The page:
The particles of the the Standard Model and its simplest supersymmetric version. [Credit:
Symmetry and elegance have proven to be a very successful way to think about the physical Universe. Arguably the greatest successes in 20th century particle physics came from translating mathematical symmetries into predictions about the results of particle collisions. However, not every symmetry thus far has led to a successful theory, and one of the frustrations is that a natural consequence of a symmetry in the theory of relativity hasn’t produced the predicted particles. The currently unfulfilled theory is known as supersymmetry (or SUSY), and so far none of its predictions have borne out experimentally.
However, a completely analogous version of SUSY could exist in certain exotic superconductors. This is not built out of elementary particles, but out of interactions between electrons and atoms, giving rise to a set of particle-like quantum excitations known as quasiparticles.
The new paper discussed the idea of emergent SUSY-like behavior in topological superconductors. In these systems (described in more detail in the sidebar story), the interior of the material conducts electricity without resistance, but the outside is an ordinary conductor. The authors argued that experimentally observed magnetic behavior on the conducting surface could be interpreted super symmetrically. It also exhibits a breaking of SUSY due to the fundamental difference in interior and surface behavior of the system.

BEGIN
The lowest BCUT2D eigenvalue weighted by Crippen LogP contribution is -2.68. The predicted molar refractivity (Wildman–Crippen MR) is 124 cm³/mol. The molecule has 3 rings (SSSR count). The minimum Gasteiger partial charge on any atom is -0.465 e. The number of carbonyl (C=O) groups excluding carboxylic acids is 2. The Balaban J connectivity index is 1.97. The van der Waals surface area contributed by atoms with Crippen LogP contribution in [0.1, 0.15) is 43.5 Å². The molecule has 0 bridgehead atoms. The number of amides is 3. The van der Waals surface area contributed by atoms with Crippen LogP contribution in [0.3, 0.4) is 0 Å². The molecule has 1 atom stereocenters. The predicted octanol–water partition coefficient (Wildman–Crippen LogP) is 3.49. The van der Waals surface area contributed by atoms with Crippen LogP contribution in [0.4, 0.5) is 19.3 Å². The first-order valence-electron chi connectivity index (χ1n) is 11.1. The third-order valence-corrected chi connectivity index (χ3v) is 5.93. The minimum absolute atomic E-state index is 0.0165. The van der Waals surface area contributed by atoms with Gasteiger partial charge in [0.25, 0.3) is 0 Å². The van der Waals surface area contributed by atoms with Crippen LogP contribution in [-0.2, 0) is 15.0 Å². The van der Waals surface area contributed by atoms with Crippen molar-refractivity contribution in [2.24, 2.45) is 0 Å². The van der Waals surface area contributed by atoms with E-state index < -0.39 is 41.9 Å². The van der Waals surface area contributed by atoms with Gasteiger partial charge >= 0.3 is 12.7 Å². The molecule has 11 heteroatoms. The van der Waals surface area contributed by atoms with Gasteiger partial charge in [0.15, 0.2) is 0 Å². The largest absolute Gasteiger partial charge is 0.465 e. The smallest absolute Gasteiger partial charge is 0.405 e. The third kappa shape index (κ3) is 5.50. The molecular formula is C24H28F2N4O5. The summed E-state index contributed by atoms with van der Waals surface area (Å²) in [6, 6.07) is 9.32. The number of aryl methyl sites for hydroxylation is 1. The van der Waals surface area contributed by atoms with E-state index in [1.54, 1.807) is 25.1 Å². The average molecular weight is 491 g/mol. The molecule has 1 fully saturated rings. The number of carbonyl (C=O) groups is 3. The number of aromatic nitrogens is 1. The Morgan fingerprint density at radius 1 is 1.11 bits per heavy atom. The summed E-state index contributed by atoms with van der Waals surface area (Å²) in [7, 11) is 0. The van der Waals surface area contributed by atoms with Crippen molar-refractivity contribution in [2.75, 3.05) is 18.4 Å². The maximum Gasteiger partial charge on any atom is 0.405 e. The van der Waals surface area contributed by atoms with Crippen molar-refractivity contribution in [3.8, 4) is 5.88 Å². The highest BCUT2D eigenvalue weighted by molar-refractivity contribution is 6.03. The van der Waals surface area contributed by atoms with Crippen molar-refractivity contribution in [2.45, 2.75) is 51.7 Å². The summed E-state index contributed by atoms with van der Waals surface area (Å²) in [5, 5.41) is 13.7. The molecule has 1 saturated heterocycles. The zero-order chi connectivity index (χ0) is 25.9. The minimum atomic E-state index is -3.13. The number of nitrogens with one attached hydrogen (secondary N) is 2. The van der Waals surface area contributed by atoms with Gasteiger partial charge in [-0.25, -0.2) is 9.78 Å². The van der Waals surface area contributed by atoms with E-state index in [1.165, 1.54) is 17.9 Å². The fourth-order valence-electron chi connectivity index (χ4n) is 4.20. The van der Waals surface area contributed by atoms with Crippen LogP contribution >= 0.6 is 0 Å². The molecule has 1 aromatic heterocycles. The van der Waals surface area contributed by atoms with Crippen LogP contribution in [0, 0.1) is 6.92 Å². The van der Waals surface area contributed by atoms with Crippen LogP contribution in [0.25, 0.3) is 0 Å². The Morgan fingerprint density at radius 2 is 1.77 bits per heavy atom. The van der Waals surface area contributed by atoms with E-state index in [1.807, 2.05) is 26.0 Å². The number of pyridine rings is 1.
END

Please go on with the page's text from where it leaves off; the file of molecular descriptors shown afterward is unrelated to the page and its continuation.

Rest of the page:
In this view, the magnetic excitations (acting like bosons) on the surface are SUSY partners with the topological superconductor quasiparticles, which are fermions. [read more…]
Typically, reversing the direction of time twice is the same as never reversing it at all. Think of running an old-fashioned filmstrip backward, then forward (not an unusual experience for those of us um…of a certain generation): the film will look the same as though you never ran it backward. However, a particular uranium compound, URu2Si2, may break that rule. In that sense, it behaves akin to a spinor, the mathematical description of particles like electrons, protons, and so forth. (For more on spinors, read my earlier post at Galileo’s Pendulum.) This model could explain all the weird properties of the uranium compound, including its strange magnetic behaviors.
A new model may help resolve the confusion by proposing a different form of symmetry breaking. Ordinarily, if you reverse the direction of time (akin to running a movie backward), then reverse it again, everything comes back to normal. For the particular uranium-rubidium-silicon compound at issue, Premala Chandra, Piers Coleman, and Rebecca Flint argued that symmetry is broken: it will not behave normally even under double time reversal. While a literal double reversing of time isn’t possible in the lab, the broken symmetry has a measurable consequence in the distortion of electron orbits in the uranium. If confirmed, this hypothesis could resolve a thirty-year-old mystery. [Read more…]